I also got to go up the mountain right above town using a gondola for some excellent views of the town, of The Remarkables, and mountains beyond.  I do not know if the skiing is worth the trip down under but certainly viewing The Remarkables made me want to come back and get a shot at their slopes!

The Remarkables range (and the adventurer; I'm very proud of this pic!)

The Remarkables range (and an adventurer; I’m very proud of this pic!)

Flying onto and Hiking a Glacier in New Zealand!

The village of Franz Josef on the west coast of the southern island of New Zealand (whew, that’s a long “address” to give for a village) exists to share the Franz Josef glacier with those who want to see it.  This glacier and neighboring Fox glacier are 2 out of 3 glaciers in the world that end in a rainforest and miss getting directly to the ocean by not much!

Now, there are numerous ways to explore the glacier:  short walks, half-day or full day hikes, heli-hikes, flyovers and perhaps more that I do not know about.  I decided that due to sore knees from earlier hikes that I should not do the full day hike. But then the helicopter ride tempted me as we would start further up the glacier plus we would do all the hiking on the glacier instead of part of it being on normal ground to get to the glacier.  I am always up for such a shortcut when the tradeoff is like this!

The helicopter flight up took less than 10 mins.  I could not tell you how long it took as I was to busy looking out and snapping pictures.  He did fly us to the top before coming back down a bit to drop us off.  In that last segment, the pilot did a nice maneuver where we were almost on our side.  Nice surprise…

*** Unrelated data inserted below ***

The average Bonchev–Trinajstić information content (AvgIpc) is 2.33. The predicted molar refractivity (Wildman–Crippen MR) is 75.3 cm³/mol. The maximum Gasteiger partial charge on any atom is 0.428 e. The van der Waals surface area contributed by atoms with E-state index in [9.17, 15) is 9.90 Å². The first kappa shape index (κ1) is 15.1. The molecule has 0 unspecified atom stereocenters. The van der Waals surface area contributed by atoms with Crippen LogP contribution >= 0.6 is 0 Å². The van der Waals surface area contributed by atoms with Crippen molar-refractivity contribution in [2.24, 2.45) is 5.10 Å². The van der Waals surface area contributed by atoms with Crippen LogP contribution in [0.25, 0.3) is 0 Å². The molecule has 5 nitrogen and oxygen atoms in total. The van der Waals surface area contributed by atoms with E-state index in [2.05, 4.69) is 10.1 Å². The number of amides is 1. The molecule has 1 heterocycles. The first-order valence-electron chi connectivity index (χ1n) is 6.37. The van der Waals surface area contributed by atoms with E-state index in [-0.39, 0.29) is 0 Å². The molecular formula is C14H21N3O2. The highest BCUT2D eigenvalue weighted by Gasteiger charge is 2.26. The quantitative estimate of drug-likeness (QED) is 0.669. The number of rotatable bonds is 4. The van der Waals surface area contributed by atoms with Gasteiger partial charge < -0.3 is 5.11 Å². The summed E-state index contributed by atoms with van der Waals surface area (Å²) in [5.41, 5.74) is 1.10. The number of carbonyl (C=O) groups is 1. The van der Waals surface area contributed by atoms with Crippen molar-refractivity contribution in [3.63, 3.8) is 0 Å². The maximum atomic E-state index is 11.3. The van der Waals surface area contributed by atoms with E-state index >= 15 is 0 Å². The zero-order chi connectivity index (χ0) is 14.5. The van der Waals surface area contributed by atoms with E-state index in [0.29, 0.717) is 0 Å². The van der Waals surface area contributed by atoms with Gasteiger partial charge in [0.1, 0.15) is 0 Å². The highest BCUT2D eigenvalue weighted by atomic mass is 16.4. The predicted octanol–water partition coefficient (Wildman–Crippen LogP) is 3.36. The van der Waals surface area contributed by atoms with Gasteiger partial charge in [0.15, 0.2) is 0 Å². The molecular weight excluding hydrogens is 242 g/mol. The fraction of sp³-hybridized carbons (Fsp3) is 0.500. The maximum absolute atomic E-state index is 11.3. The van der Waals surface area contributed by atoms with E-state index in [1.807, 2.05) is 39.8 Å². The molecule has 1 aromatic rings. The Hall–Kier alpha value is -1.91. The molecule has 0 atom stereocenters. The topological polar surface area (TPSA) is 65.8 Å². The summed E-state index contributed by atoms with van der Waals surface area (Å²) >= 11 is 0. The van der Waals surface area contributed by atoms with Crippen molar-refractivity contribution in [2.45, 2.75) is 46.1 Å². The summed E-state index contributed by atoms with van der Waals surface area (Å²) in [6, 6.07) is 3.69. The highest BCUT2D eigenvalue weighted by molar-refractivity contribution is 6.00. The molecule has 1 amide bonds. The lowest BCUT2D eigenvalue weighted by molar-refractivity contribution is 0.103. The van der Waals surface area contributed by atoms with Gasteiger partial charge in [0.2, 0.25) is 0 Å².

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Approaching the glacier on the helicopter – a thrill!

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With our transport after arriving at the glacier

The amount of ice is unbelievable and we didn’t really get to see the top field of the glacier which must be quite expansive (and deep!).  We landed – it seems – like 2/3 of the way up the face of the glacier.  A guide had been dropped off earlier to scout the terrain that day (since the glacier moves, etc. they cannot just assume the same area will work from one day to the next) and set up the landing spot for the copter.  Once we landed, he quickly explained a few things to us (like how to use the crampons on our boots to better get a grip on the ice as we walked).  We quickly got the groove of it and began exploring.  The guide would check out the area he wanted to take us through and then we would follow.

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About to enter a cave

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Fun place!

Like this, we explored crevasses, mini-caves and open spaces.  The most exhilarating thing was getting deep into a crevasse or mini-cave and be surrounded by beautiful blue ice.  Of course, you always had to be mindful of the floor of crevasses and mini-caves as they could be at any moment just a thin layer of ice and your foot would just go right through to freezing water underneath!  That happened to a couple of folks in the group.

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Oh, oh, how do I get out of this??

glacier hike, blue ice, outdoors, adventure